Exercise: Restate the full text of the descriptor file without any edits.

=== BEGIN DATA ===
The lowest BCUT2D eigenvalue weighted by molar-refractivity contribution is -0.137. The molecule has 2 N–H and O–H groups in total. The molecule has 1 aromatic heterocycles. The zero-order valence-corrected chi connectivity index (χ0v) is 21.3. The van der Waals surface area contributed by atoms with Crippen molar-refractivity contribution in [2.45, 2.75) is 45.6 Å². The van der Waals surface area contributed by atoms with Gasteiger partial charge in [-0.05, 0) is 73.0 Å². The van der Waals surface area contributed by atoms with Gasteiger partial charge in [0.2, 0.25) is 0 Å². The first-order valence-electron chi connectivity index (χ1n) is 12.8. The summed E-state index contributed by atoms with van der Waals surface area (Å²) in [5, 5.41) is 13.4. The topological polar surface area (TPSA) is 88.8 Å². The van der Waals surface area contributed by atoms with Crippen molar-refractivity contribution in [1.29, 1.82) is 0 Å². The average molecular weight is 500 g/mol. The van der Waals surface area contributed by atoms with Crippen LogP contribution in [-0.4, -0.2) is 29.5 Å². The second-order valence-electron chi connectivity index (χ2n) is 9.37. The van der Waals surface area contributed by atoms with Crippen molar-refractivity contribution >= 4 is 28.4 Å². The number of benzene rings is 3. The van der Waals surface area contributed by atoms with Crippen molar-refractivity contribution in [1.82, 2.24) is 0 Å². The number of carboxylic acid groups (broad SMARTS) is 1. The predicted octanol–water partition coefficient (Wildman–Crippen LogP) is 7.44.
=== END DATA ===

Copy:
The lowest BCUT2D eigenvalue weighted by molar-refractivity contribution is -0.137. The molecule has 2 N–H and O–H groups in total. The molecule has 1 aromatic heterocycles. The zero-order valence-corrected chi connectivity index (χ0v) is 21.3. The van der Waals surface area contributed by atoms with Crippen molar-refractivity contribution in [2.45, 2.75) is 45.6 Å². The van der Waals surface area contributed by atoms with Gasteiger partial charge in [-0.05, 0) is 73.0 Å². The van der Waals surface area contributed by atoms with Gasteiger partial charge in [0.2, 0.25) is 0 Å². The first-order valence-electron chi connectivity index (χ1n) is 12.8. The summed E-state index contributed by atoms with van der Waals surface area (Å²) in [5, 5.41) is 13.4. The topological polar surface area (TPSA) is 88.8 Å². The van der Waals surface area contributed by atoms with Crippen molar-refractivity contribution in [1.29, 1.82) is 0 Å². The average molecular weight is 500 g/mol. The van der Waals surface area contributed by atoms with Crippen LogP contribution in [-0.4, -0.2) is 29.5 Å². The second-order valence-electron chi connectivity index (χ2n) is 9.37. The van der Waals surface area contributed by atoms with Crippen molar-refractivity contribution >= 4 is 28.4 Å². The number of benzene rings is 3. The van der Waals surface area contributed by atoms with Crippen molar-refractivity contribution in [1.82, 2.24) is 0 Å². The number of carboxylic acid groups (broad SMARTS) is 1. The predicted octanol–water partition coefficient (Wildman–Crippen LogP) is 7.44.